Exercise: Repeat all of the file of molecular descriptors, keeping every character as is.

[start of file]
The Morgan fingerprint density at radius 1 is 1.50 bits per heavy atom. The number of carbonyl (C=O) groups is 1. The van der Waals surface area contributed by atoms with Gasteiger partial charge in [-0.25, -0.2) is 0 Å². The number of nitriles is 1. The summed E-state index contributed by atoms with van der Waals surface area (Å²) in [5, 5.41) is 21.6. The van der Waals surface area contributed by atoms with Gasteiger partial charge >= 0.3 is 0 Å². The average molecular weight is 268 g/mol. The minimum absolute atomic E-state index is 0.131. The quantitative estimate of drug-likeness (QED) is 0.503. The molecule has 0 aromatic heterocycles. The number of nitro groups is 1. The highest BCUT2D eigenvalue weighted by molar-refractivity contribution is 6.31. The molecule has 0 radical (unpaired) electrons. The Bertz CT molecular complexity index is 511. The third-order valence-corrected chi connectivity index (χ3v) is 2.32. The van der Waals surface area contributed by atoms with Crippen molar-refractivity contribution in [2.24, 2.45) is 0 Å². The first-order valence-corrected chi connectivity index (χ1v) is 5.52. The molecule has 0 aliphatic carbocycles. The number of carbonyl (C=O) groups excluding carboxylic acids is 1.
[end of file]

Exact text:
The Morgan fingerprint density at radius 1 is 1.50 bits per heavy atom. The number of carbonyl (C=O) groups is 1. The van der Waals surface area contributed by atoms with Gasteiger partial charge in [-0.25, -0.2) is 0 Å². The number of nitriles is 1. The summed E-state index contributed by atoms with van der Waals surface area (Å²) in [5, 5.41) is 21.6. The van der Waals surface area contributed by atoms with Gasteiger partial charge >= 0.3 is 0 Å². The average molecular weight is 268 g/mol. The minimum absolute atomic E-state index is 0.131. The quantitative estimate of drug-likeness (QED) is 0.503. The molecule has 0 aromatic heterocycles. The number of nitro groups is 1. The highest BCUT2D eigenvalue weighted by molar-refractivity contribution is 6.31. The molecule has 0 radical (unpaired) electrons. The Bertz CT molecular complexity index is 511. The third-order valence-corrected chi connectivity index (χ3v) is 2.32. The van der Waals surface area contributed by atoms with Crippen molar-refractivity contribution in [2.24, 2.45) is 0 Å². The first-order valence-corrected chi connectivity index (χ1v) is 5.52. The molecule has 0 aliphatic carbocycles. The number of carbonyl (C=O) groups excluding carboxylic acids is 1.